This was the first book by Rainbow Rowell that I ever read, completing it right before beginning University - fitting since the main character, Cath, was about to do just that. Cath is setting off to college with her twin sister Wren, leaving behind their single father. Despite all of the challenges that Cath faces - saying goodbye to her dad, losing her sister to college life, getting along with her tough-love roommate, meeting new people - there is one thing that remains the same: a love of fanfiction writing. Cath is a huge Simon Snow fan, and in her world, Simon Snow is to her what Harry Potter is to us. She loves everything about the Simon Snow book series, and is even the most well-known fanfiction writer with thousands reading her story, "Carry On, Simon." Cath is determined to finish her story before the author releases the eighth and final book, but between college courses, boy problems, family emergencies, and coming into her own, more than just her fanfiction deadline is catching up to her. This book is an amazing 5 out of 5 stars for me. Highly recommended, and probably my favourite Rowell book thus far.
As a huge fan of Rainbow Rowell, I was thrilled when she announced that she would be expanding on the world of Simon Snow into a full length young adult fantasy novel. As previously mentioned, Simon Snow played a large role in Cath’s life from Fangirl. Getting Simon all to ourselves in his own world with his own set of problems was a dream come true! Along with Simon Snow, you also get Baz, his annoying, practically perfect, and possibly evil roommate, who Simon is stuck with for eight years because that’s just how it is at Watfords School of Magicks.
Simon thinks that he is the worst chosen one there ever was (and Baz agrees), but he is also the only one who can defeat the Insidious Humdrum, a magic-eating monster that is threatening the lives of all Magicks. Along with a great cast of characters who make this story irresistible, Simon must fight through ghosts, solve mysteries, battle evil-doers, all the while coping with the problems that plague a teenager: love life, stubborn friends, and doing well in school. Carry On is a really sweet story, and I can’t wait to re-read it. You can read it on its own, but I found it much better to read Fangirl first where you are originally introduced to Simon Snow.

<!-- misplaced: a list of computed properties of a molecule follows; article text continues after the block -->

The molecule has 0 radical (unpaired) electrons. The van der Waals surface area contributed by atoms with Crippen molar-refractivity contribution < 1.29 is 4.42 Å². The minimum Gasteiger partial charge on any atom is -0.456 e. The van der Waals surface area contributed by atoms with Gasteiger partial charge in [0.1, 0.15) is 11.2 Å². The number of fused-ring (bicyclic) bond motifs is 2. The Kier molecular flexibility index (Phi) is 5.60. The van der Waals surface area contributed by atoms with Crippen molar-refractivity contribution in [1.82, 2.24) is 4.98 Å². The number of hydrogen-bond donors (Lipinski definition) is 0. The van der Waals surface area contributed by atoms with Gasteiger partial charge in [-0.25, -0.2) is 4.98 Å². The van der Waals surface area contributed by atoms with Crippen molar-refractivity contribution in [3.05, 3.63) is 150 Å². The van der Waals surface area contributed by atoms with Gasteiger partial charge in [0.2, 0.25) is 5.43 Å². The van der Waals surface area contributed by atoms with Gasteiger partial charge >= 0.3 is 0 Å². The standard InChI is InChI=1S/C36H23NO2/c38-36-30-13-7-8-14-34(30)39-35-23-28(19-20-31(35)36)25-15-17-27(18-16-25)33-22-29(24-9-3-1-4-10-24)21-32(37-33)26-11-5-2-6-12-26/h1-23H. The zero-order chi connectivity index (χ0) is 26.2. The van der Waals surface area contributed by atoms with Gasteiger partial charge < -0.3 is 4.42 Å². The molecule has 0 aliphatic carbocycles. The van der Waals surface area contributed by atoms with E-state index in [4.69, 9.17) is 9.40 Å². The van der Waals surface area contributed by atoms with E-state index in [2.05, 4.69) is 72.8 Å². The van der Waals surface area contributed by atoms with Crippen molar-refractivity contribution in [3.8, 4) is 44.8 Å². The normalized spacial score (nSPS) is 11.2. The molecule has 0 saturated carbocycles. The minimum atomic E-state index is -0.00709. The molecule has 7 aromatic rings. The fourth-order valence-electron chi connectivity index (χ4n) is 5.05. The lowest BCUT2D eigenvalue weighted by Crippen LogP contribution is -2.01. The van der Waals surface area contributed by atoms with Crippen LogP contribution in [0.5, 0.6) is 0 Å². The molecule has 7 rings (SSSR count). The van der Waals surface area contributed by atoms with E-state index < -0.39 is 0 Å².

I haven’t read this one yet, but you can sure bet that it’s on my "To Be Read" list. Georgie McCool feels that her marriage is in trouble, and doesn’t exactly know what to do. She doesn’t want to divorce because she still does love Neal, but for the sake of her family, she wants her marriage to be filled with the love it once had. After letting her husband know that she won’t be travelling with him or the children to his parents' place for a family gathering, something strange happens. Just when her soul searching time is about to begin, she finds a way to communicate with her husband from the past, through (surprise!) a landline. This could be her chance to right some wrongs and make things better, but is that what Georgie really wants? If this book is anything like Rowell’s others, I know that it will be excellent!
My True Love Gave to Me & Kindred Spirits
Rainbow Rowell also has two short works of fiction. The first is a story called "Midnights," and it is featured in a YA anthology entitled My True Love Gave To Me: Twelve Holiday Stories. Rowell’s contribution is a cute love story between Mags and Noel, told over the course of several New Year’s Eve’s.
Rowell's other short fiction is entitled "Kindred Spirits," and was released on National Book Day. It’s only available in ebook except for those lucky few who celebrated National Book Day at a convention with Rowell. The story follow a group of Star Wars nerds who are lining up outside the movie theatre for the newest film in the franchise. Here, Rowell explores the bond that people share when they are crazy about the same things, and how differences are sometimes okay to be overlooked, especially when what they have in common is so much greater.
In my opinion, Rainbow Rowell's writing offers something for everyone, and I always eagerly await her newest release. I hope that other young adult readers can find the same joy in her books that I have.